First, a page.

Supporting children's development
Supporting children's development

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1.1 Why might children behave in certain ways?

As a teaching assistant, understanding what makes children behave in the ways they do can help you to support the teacher in the classroom.

Figure 1 suggests that the root causes of behaviour are often complex and multifaceted. The child may not know himself why he is finding it difficult to do what he has been asked to do, and the adults in his life may not know either. Listening to children and helping them to both understand and talk about their feelings, as well as trying to see things from the child’s point of view, are vital skills that many adults need to learn or relearn.

Described image
Figure 1 An interactive view of behaviour

The next activity describes a scenario to help you reflect on the reasons why a child may behave in an undesirable way.

Activity 2

Timing: Allow about 20 minutes

Part 1

Read the following case study about Kyle. Read it once all the way through to familiarise yourself with Kyle’s situation.

Case study: Kyle’s behaviour

Kyle knew that he wasn’t supposed to use his mobile phone during lessons. Yet here he was at 3.30pm, the end of the school day, and he was trudging down the corridor to another detention. It wasn’t his fault he had arrived late to the lesson, and he felt a smouldering anger towards the teacher who made a sarcastic comment about the time as Kyle sidled into the room, trying to remain unnoticed.

He would like to see how that teacher managed after a sleepless night with his baby sister screaming and his mum arguing with her latest boyfriend. When the morning finally arrived, there was no sign of his school uniform in the chaos of the laundry pile and, glancing in at the barren fridge, Kyle knew that breakfast was simply not going to happen.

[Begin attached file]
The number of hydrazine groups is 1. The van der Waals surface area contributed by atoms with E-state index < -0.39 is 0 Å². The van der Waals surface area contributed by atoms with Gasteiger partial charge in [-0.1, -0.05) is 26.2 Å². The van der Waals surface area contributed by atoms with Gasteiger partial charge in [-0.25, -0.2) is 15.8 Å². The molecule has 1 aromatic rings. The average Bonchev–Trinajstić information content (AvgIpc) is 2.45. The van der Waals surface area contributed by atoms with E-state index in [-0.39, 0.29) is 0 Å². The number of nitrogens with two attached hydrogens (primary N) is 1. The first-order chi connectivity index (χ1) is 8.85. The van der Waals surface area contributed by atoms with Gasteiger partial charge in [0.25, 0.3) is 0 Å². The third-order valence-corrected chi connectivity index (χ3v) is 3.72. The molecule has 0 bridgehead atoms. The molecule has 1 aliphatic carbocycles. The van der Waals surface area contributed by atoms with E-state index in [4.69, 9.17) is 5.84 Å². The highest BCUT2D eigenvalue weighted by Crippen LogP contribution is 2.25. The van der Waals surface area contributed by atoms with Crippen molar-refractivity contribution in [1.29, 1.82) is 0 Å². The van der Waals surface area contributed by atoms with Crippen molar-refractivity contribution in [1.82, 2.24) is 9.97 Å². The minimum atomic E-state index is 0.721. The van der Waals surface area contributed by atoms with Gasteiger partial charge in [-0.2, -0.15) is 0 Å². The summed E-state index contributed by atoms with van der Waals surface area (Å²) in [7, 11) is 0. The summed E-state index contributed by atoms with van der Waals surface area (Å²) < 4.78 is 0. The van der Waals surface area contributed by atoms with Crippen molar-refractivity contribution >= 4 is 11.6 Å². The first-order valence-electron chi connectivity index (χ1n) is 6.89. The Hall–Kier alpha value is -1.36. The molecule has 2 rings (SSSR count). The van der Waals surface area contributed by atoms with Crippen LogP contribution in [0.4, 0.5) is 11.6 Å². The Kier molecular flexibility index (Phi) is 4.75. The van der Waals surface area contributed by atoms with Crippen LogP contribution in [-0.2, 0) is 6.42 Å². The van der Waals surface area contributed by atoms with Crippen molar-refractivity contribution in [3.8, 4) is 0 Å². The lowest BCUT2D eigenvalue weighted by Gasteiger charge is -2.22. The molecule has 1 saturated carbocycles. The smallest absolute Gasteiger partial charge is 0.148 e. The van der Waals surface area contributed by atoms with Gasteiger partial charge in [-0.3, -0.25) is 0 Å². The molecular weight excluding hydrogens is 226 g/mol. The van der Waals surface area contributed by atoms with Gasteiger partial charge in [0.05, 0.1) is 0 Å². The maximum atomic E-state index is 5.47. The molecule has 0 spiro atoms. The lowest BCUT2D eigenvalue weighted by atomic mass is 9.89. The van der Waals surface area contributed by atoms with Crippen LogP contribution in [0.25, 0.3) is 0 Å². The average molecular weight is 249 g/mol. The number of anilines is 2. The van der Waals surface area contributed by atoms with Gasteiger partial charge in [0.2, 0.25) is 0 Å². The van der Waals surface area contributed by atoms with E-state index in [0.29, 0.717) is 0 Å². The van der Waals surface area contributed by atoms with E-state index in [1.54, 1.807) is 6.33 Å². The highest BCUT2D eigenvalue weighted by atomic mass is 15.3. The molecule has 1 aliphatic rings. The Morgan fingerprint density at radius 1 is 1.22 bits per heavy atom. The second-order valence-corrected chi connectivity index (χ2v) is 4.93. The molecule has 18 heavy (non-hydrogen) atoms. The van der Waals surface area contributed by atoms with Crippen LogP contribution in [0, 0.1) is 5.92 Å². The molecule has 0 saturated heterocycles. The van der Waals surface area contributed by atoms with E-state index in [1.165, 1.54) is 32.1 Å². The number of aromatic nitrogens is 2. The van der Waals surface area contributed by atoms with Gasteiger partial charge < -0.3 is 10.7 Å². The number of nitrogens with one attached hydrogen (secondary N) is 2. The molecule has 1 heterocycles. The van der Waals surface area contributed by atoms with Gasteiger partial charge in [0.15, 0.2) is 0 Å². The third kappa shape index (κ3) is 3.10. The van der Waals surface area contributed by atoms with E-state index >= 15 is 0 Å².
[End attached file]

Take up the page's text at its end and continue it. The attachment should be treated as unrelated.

When he did get to school, the work for the lesson had already been handed out, and Kyle stared at the worksheet in front of him uncomprehendingly, silently asking himself why on earth he needed to know what 2n + 3y equals. He glanced over at the teacher, considering asking for help, but the teacher was with someone else at that moment.

Slumping down in his seat, Kyle pulled his mobile phone out of his pocket and started texting. The shout from the teacher interrupted this as he stormed over to Kyle and demanded that he put his phone away and get on with the work. Sullenly returning his phone to his pocket, Kyle turned back to the worksheet, understanding it no more than he had been before, and now with the prospect of yet another detention after school weighing him down.

(Oxley, 2015)

Part 2

Now read the case study a second time, and jot down:

  • Your ideas about why Kyle might have been texting in class.
  • What were the triggers for Kyle’s behaviour?
  • How could the situation have been handled differently?
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Maybe you felt Kyle’s behaviour was justified and it was no wonder Kyle had resorted to texting. Perhaps texting at least gave him something to do in the lesson? Maybe you considered he was texting because the maths activity was something he felt was meaningless to him and it showed he had switched off from the lesson or the teacher.

The triggers for Kyle’s behaviour could have been the lack of positive engagement by the teacher, or as a result of Kyle’s home circumstances and his late arrival to the class.

Maybe both the teacher and Kyle could have handled things differently. The teacher or teaching assistant could have had a quiet word with Kyle to find out why he was late, rather than the teacher making a sarcastic comment. Or maybe you considered Kyle should have been more proactive about seeking help?

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